I was reading and thinking about the Beatitudes this morning and considering that they should really be translated something like the following, so that they have, so to speak, an “exclusive” tone and connotation:

Blessed are those men who are poor in spirit: they are the men to whom the Kingdom of Heaven belongs.
Blessed are those men who mourn: these are the men who will receive consolation.
Blessed are those men who are meek: these are the men who will inherit the earth.
Blessed are those men who hunger and thirst for righteousness: these are the men who will be satisfied.
Blessed are those men who show mercy: these are the men to whom mercy will be shown.
Blessed are those men who are pure in heart: these are the men who will see God.
Blessed are those men who instill peace: the title, “Sons of God,” will be given to these men.
Blessed are those men who are persecuted for the sake of justice: they are the men to whom the Kingdom of Heaven belongs.

I don’t mean so much the admittedly heavy-handed inclusion in this translation of the pronoun, “men.”  True enough, in Greek, Christ uses these masculine pronouns and articles– and his words would have been heard as applying in the first instance to the adult men who were listening (after all, the crowds that listened to him were counted  in relation to how many adult men were present). However, of course, by extension and participation, his words would have been naturally taken to apply to everyone else.  (One might call this an “extended” use of the masculine forms, rather than, as is often said, an “inclusive” use.)   It is still possible, I think, to say and to hear the masculine forms with that kind of extended meaning today. However, if this way of speaking is offensive to you, then, more conservatively, simply change the above as is usual to “Blessed are those who are poor in spirit: they are the ones to whom the Kingdom of Heaven belongs” etc.  And that would be a simpler and more elegant rendering as well.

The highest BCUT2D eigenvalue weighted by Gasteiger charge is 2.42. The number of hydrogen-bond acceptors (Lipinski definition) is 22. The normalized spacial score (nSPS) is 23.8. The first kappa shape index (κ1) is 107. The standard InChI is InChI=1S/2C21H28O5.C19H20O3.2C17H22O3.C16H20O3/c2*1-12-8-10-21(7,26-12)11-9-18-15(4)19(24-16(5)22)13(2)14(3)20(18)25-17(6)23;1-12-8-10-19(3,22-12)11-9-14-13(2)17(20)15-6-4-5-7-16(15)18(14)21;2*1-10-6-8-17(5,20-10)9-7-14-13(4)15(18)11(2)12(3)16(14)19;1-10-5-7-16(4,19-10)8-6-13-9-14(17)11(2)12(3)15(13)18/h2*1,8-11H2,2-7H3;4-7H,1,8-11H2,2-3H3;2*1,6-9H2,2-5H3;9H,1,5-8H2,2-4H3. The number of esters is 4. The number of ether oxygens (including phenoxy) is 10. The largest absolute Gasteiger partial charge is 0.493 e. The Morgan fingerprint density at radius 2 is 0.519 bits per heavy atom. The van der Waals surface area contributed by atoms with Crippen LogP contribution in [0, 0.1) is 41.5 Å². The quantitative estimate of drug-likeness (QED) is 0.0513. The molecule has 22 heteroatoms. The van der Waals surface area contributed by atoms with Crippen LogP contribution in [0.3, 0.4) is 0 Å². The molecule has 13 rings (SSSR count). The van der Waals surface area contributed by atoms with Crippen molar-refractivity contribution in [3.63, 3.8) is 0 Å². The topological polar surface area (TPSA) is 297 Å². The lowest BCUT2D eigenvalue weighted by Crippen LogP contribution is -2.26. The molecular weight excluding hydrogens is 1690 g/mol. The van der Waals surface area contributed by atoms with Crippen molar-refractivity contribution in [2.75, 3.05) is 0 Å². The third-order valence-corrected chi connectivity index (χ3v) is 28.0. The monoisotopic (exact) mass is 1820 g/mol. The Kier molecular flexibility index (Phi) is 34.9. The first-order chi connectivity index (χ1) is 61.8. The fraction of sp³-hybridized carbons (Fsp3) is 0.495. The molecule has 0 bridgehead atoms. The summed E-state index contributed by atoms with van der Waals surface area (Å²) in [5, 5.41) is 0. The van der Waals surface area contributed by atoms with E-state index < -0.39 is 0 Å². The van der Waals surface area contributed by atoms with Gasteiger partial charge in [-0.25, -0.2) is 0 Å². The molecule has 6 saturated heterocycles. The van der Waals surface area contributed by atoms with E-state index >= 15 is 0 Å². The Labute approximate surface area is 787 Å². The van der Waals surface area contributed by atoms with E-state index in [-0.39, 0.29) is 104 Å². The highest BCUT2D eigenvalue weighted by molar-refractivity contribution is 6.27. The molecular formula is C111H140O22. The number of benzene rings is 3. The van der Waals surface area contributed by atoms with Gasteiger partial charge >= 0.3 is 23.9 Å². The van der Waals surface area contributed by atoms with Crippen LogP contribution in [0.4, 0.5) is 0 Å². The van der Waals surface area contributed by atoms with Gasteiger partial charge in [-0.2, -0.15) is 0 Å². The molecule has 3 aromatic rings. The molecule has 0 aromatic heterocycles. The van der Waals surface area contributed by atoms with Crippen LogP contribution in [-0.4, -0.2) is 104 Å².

But by “exclusive” I rather mean that the Beatitudes seem to be stated in such a way that they give not only sufficient but also necessary conditions for happiness.  What Christ seems to be saying is not simply “If you are poor in spirit, you are and will be happy” but additionally “Only those who are poor in spirit are and will be happy.”  This meaning, I believe, is connoted by the emphasis implied by the inclusion of the pronoun:

μακάριοι οἱ πενθοῦντες, ὅτι αὐτοὶ παρακληθήσονται.

μακάριοι οἱ πραεῖς, ὅτι αὐτοὶ κληρονομήσουσιν τὴν γῆν.

Now if one goes to a website which allows for the comparative study of multiple translations (for example, here), one finds that only the translators of the International Standard Version have accepted this point.  For example:

Douay-Rheims Bible
Blessed are they that mourn: for they shall be comforted.

New American Standard Bible (©1995)
Blessed are those who mourn, for they shall be comforted.

Holman Christian Standard Bible (©2009)
Those who mourn are blessed, for they will be comforted.

International Standard Version (©2012)
How blessed are those who mourn, because it is they who will be comforted!

King James Bible (Cambridge Ed.)
Blessed are they that mourn: for they shall be comforted.

What is the significance of this?  The obvious ascetical one, that the Beatitudes are not simply pronouncing a blessing upon persons who already are of a certain type, and live in a certain way, but also setting a condition and criterion, and urging those who do not yet meet that condition to do so, while they can — “aim to become included in that group.”  Arguably, it is a lot less easy to read the Beatitudes with syrupy sweet feelings when one reads them in this somewhat bracing way.